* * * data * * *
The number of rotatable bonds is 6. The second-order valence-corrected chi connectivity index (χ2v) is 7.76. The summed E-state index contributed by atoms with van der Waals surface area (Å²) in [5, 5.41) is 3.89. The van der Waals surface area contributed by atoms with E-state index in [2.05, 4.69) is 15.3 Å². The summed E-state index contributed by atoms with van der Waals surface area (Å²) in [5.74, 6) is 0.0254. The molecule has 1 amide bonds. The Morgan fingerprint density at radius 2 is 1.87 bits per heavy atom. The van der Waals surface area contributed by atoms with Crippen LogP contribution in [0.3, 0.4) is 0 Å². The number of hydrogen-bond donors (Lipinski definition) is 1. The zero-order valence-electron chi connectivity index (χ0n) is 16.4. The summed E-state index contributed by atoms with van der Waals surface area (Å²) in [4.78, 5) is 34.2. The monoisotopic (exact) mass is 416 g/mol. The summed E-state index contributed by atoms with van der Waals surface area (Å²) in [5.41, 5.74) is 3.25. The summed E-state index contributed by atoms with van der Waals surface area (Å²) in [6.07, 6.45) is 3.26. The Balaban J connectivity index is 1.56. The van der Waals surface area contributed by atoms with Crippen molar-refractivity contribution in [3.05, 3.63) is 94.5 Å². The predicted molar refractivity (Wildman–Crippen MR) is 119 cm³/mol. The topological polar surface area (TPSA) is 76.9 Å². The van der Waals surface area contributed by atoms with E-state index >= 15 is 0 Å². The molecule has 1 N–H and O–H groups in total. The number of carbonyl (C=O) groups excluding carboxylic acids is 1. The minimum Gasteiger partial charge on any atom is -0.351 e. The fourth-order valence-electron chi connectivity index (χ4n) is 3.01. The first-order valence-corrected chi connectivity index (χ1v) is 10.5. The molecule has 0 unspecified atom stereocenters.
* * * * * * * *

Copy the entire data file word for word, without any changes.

The number of rotatable bonds is 6. The second-order valence-corrected chi connectivity index (χ2v) is 7.76. The summed E-state index contributed by atoms with van der Waals surface area (Å²) in [5, 5.41) is 3.89. The van der Waals surface area contributed by atoms with E-state index in [2.05, 4.69) is 15.3 Å². The summed E-state index contributed by atoms with van der Waals surface area (Å²) in [5.74, 6) is 0.0254. The molecule has 1 amide bonds. The Morgan fingerprint density at radius 2 is 1.87 bits per heavy atom. The van der Waals surface area contributed by atoms with Crippen LogP contribution in [0.3, 0.4) is 0 Å². The number of hydrogen-bond donors (Lipinski definition) is 1. The zero-order valence-electron chi connectivity index (χ0n) is 16.4. The summed E-state index contributed by atoms with van der Waals surface area (Å²) in [4.78, 5) is 34.2. The monoisotopic (exact) mass is 416 g/mol. The summed E-state index contributed by atoms with van der Waals surface area (Å²) in [5.41, 5.74) is 3.25. The summed E-state index contributed by atoms with van der Waals surface area (Å²) in [6.07, 6.45) is 3.26. The Balaban J connectivity index is 1.56. The van der Waals surface area contributed by atoms with Crippen molar-refractivity contribution in [3.05, 3.63) is 94.5 Å². The predicted molar refractivity (Wildman–Crippen MR) is 119 cm³/mol. The topological polar surface area (TPSA) is 76.9 Å². The van der Waals surface area contributed by atoms with E-state index >= 15 is 0 Å². The molecule has 1 N–H and O–H groups in total. The number of carbonyl (C=O) groups excluding carboxylic acids is 1. The minimum Gasteiger partial charge on any atom is -0.351 e. The fourth-order valence-electron chi connectivity index (χ4n) is 3.01. The first-order valence-corrected chi connectivity index (χ1v) is 10.5. The molecule has 0 unspecified atom stereocenters.